2017 Yamaha SCR950 seat

Perhaps Yamaha stayed a little too close to dirt bike seats by providing little padding for long rides.

After a day in the saddle on a led ride through some of the prettiest and twistiest tarmac that San Diego County has to offer, my only complaints about the SCR (other than my plaintiff request for more cornering clearance) are with the wooden brakes – yes they stop just fine but a little more feedback would be nice – and the lightly padded bench seat. While its narrow, flat shape allows for an easy reach to the ground and room to move around to ease butt discomfort, a bench seat doesn’t need to feel like a wooden bench. When taken off-road, the SCR performs admirably – as long as one keeps in mind its suspension limitations. The SCR is a worthy entry into this market, giving riders looking for a friendly, capable motorcycle.

2017 Yamaha SCR950
+ Highs

  • A smidge more cornering clearance
  • Quicker steering
  • Ready for your next adventure
– Sighs

  • Needs more rear suspension travel
  • Hard seat
  • Doesn’t come with dirt-riding lessons

The 2017 Yamaha SCR950 will retail for $8,699 in either Charcoal Silver or Rapid Red and is in dealerships now. For comparison, the Ducati Scrambler starts at $7,995 with the more applicable version being the Urban Enduro with dual sport tires and other off-road features for $10,495. While the Triumph Street Twin starts at $8,700 with a Scrambler Inspiration Kit available. Perhaps we can put together another Scrambler Slam and include the new/updated players.

2017 Yamaha SCR950

2017 Yamaha SCR950 Specifications
MSRP $8,699
Engine Type 942cc, air-cooled SOHC 4-stroke V-twin; 4 valves
Bore and Stroke 85.0mm x 83.0mm
Compression Ratio 9.0:1
Fuel System EFI
Transmission 5-speed; multiplate wet clutch
Final Drive Belt
Front Suspension 41mm telescopic fork, 4.7-in travel
Rear Suspension Dual piggyback shocks, 2.8-in travel
Front Brake Wave-type disc, 298mm
Rear Brake Wave-type disc, 298mm
Front Tire 100/90-19
Rear Tire 140/80R17
Frame Double cradle, steel
Rake/Trail 28.4°/5.1 in.
Wheelbase 62.0 in
Seat Height 32.7 in.
Curb Weight (Claimed) 547 lb.
Fuel Capacity 3.2 gal.
Colors Charcoal Silver, Rapid Red
Warranty One year

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  • Born to Ride

    How friggin hard would it have been to put the shock mounts 3 inches further up the new subframe and at least match the rear travel with the front. God dang it bobby.

    Also, clearly Brasfield has never met a bike he didn’t want to crash. Shoulda kept that piggy on the road. Damn good action shot though. If you are going to do something stupid, at least get a picture of it so you can look back and laugh later.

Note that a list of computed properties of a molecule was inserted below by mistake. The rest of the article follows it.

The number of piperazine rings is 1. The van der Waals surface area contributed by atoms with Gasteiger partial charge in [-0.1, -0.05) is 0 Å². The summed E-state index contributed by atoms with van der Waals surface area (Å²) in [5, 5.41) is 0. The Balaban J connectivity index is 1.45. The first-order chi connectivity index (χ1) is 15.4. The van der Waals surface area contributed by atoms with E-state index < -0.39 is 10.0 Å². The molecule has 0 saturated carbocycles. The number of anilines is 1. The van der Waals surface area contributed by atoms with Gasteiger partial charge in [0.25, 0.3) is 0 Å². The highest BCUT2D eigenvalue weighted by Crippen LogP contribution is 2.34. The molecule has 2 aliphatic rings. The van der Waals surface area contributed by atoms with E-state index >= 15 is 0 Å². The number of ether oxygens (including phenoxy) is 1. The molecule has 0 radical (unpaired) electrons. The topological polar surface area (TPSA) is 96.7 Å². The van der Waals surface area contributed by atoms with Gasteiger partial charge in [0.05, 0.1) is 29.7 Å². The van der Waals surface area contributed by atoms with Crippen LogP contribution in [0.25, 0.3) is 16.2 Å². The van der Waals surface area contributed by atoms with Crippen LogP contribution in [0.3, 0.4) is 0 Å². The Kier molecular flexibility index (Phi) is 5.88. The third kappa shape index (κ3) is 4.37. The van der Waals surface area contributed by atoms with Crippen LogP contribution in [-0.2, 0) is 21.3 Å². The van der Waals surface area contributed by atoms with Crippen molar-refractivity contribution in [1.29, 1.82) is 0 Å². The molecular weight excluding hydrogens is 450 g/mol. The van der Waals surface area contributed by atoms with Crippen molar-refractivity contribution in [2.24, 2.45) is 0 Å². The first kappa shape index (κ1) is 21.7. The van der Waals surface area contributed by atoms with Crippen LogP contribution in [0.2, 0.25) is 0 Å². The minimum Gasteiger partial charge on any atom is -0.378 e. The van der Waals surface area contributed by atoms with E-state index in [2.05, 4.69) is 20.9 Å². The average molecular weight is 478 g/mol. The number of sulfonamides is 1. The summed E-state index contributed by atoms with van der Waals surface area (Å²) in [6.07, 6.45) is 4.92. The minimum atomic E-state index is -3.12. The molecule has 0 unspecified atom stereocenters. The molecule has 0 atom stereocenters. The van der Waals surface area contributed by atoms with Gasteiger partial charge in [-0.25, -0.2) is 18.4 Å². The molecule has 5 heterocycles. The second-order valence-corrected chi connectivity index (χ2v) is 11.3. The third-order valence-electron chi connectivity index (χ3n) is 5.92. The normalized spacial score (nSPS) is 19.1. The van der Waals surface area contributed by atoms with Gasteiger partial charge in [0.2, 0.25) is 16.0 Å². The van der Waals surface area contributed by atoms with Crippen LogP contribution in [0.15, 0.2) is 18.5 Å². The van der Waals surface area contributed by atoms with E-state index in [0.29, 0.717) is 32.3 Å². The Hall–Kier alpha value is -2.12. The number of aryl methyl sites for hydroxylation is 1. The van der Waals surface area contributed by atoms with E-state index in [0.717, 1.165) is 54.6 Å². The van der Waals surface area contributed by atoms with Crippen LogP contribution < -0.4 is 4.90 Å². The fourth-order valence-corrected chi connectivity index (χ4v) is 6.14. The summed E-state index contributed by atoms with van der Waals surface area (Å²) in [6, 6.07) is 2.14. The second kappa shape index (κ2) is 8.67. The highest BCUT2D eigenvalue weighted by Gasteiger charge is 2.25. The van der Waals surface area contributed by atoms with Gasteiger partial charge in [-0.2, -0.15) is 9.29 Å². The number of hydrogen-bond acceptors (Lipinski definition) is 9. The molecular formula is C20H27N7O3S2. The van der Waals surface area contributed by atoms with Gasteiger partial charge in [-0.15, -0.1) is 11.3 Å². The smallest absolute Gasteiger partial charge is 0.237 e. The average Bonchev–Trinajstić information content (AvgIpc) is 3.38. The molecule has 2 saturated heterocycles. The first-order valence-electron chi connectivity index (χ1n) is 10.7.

• Evans Brasfield

      I specifically asked the engineer about this decision, and it was purely a cost factor: development, production, shipping, storage, etc. Simply, they didn’t want to produce and track an entirely different frame for one model in the line.

      • Born to Ride

        As an engineering undergrad, I can tell you that often times, a slight modification to a machine can produce numerous failure and safety calculations that must be performed. However, the only thing I see changing is the sweep of that arm, and the need to manufacture a separate shock absorber. I am calling shenanigans.

        • Gabriel Owens

          Not me. I love it man. Exactly like it is. Aftermarket rear shocks will be the first thing they start developing and I hope yamaha sells a million of these things cause I want to buy a cheap used one in 2 years!

          • Born to Ride

            You would rather pay extra for something that should have come on the bike stock? Also, Are you going to weld new eyelets to the subframe to accommodate the longer shocks? If you are, how will you deal with the weaker and embrittled heat affected zone near your weld given that this is a structural modification? No, Yamaha should have done this bike the justice of a proper design.

          • Gabriel Owens

            Please stop talking and go do something else. Enough blow hards on the Internet today hun.

          • Ian Parkes

            I agree with BTR. Except I wouldn’t have a problem with welding eyelets higher up the frame – the junction with the seat frame looks ideal and extra bracing in that area would surely increase stiffness rather than diminish it. Doesn’t look a big job but it does look like an obvious deficiency so Yamaha should have done it. Where they should have spent more money is sorting out that crippled looking front down tube. It looks like it has given up already, or will soon.